Saturday, February 24, 2007

We can't live in a castle in Spain, but we can live next to one. (and we do!)

The title is a quote from the man made to a nameless child, we do protect the guilty, who was complaining about, well, everything.

Another great line from the man I heard from the kitchen long ago in Canada when a very young child was upstairs in the bathroom. The man had gone to investigate what was going on, and when the child hove into view, he said with some despair, "Stop! That's enough toilet paper to wipe an elephant!" I giggled helplessly downstairs for quite some time.

This weekend one of the daughters, again anonymous to protect the guilty, asked my Dad why he was taking so many pills in the morning...mostly vitamins. The other child, again nameless, answered, "Because he's OLD and he has to take them to glue himself together."

My Dad has been calling them his glue pills ever since.

Rotten kids.

We watched Crocodile Dundee last night, I was aiming at Gentlemen Prefer Blondes or How to Marry a Millionaire, but got overruled by the eight year old, who also noticed that the library has Dundee in LA, which I suspect will be next weeks fare. It was good, we all enjoyed it except for the 'yucky' kissing scenes....It had a couple of good lines too.

The younger one has had quite a social day, played in the street with two little girls her age, and then in one of their houses, then we went for a walk in the mountains with the girls and their older sister, and now they are both over here playing Polly Pockets...some things need little language. This could prove very lovely with two little girls on our very street, her age, and there are two girls the elder's as well. Finger's crossed.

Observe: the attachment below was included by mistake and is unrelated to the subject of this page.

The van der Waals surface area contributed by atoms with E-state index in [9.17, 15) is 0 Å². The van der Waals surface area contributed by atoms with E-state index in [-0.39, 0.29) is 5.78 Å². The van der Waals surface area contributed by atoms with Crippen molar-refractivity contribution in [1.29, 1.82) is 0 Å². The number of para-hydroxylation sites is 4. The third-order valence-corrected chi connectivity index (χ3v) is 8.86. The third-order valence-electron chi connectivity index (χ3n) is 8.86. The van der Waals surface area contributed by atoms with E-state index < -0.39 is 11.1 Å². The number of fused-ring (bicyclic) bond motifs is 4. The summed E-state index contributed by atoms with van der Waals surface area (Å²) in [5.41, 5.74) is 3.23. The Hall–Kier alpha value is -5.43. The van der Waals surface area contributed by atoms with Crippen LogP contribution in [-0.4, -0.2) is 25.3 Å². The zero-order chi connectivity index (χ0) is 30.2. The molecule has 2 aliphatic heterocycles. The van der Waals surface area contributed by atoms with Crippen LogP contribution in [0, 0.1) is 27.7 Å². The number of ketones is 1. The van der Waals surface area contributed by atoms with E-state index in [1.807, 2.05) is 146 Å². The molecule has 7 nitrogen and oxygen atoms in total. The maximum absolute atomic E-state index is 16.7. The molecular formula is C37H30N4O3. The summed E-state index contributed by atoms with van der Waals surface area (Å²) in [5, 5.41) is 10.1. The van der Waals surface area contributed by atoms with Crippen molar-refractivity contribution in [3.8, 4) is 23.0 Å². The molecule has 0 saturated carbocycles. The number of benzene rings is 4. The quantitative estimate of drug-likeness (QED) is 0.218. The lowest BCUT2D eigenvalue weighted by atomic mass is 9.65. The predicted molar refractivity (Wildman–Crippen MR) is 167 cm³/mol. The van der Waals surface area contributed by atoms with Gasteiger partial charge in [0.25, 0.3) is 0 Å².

The elder seems to have had a good time over at her friend's house last night, with the added bonus that the mom who is a professional dressmaker gave her some off-cuts of fabric as my duaghter is keen on sewing, although she prefers to make toys. They are starting to fit in more, although they are both finding it hard when the other one has a friend to play with. On the boat, and largely in Canada, they both played with any available kids, so it is a bit of an adjustment when only one is invited.

One of the things that we are finding difficult here is the lack of variety in the food. This sounds a little strange after all the rhapsodising I have done about the food we are eating, but there is feast food, and then there is every day. We don't eat much meat at all, it is expensive, and we have the ethical cushioning that I anyway think the world will be a little better if we eat a little less meat, so the two dovetail together nicely. The man has cholesterol issues, so that rules out most cheeses and gooey fatty sauces. This leaves us with a base diet of grains, beans, fruit and veg. Don't get me wrong, we are complete hypocrites, and if something sumptuous and yummy slaps down in front of us, we're all for it, but on a day to day basis that is not the norm. Unfortunately here there is white flour, white rice, superarborio style only, and white pasta. That's it. No corn meal, no masa harina, no varieties of rice, no basmati, no muesli, granola or oatmeal, no barley or kasha or quinoa or millet... not even whole wheat flour. The veg selection is pretty limited to your classic mediterranean, which is good, but I am very very fond of Asian veg, and tofu, and lots of interesting and different stuff. The spice options are also very limited. Think oregano and basil, we have found hot peppers anyway, but only one type.